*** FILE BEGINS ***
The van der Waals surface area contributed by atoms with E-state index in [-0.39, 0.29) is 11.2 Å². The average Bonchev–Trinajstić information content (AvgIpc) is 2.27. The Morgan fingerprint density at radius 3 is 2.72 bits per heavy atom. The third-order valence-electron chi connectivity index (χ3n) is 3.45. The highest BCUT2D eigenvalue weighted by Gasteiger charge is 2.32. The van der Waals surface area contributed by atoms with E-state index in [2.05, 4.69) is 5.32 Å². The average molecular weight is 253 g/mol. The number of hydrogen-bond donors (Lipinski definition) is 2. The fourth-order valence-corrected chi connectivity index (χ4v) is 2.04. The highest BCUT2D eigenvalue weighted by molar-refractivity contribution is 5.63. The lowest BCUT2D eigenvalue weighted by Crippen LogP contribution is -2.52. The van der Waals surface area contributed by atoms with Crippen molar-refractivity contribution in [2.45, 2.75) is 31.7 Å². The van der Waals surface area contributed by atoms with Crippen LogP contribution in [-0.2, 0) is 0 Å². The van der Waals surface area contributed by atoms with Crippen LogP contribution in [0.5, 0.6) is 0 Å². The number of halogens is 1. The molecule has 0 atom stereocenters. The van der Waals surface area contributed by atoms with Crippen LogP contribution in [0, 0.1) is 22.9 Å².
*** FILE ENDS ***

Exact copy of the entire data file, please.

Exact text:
The van der Waals surface area contributed by atoms with E-state index in [-0.39, 0.29) is 11.2 Å². The average Bonchev–Trinajstić information content (AvgIpc) is 2.27. The Morgan fingerprint density at radius 3 is 2.72 bits per heavy atom. The third-order valence-electron chi connectivity index (χ3n) is 3.45. The highest BCUT2D eigenvalue weighted by Gasteiger charge is 2.32. The van der Waals surface area contributed by atoms with E-state index in [2.05, 4.69) is 5.32 Å². The average molecular weight is 253 g/mol. The number of hydrogen-bond donors (Lipinski definition) is 2. The fourth-order valence-corrected chi connectivity index (χ4v) is 2.04. The highest BCUT2D eigenvalue weighted by molar-refractivity contribution is 5.63. The lowest BCUT2D eigenvalue weighted by Crippen LogP contribution is -2.52. The van der Waals surface area contributed by atoms with Crippen molar-refractivity contribution in [2.45, 2.75) is 31.7 Å². The van der Waals surface area contributed by atoms with Crippen LogP contribution in [-0.2, 0) is 0 Å². The van der Waals surface area contributed by atoms with Crippen LogP contribution in [0.5, 0.6) is 0 Å². The number of halogens is 1. The molecule has 0 atom stereocenters. The van der Waals surface area contributed by atoms with Crippen LogP contribution in [0, 0.1) is 22.9 Å².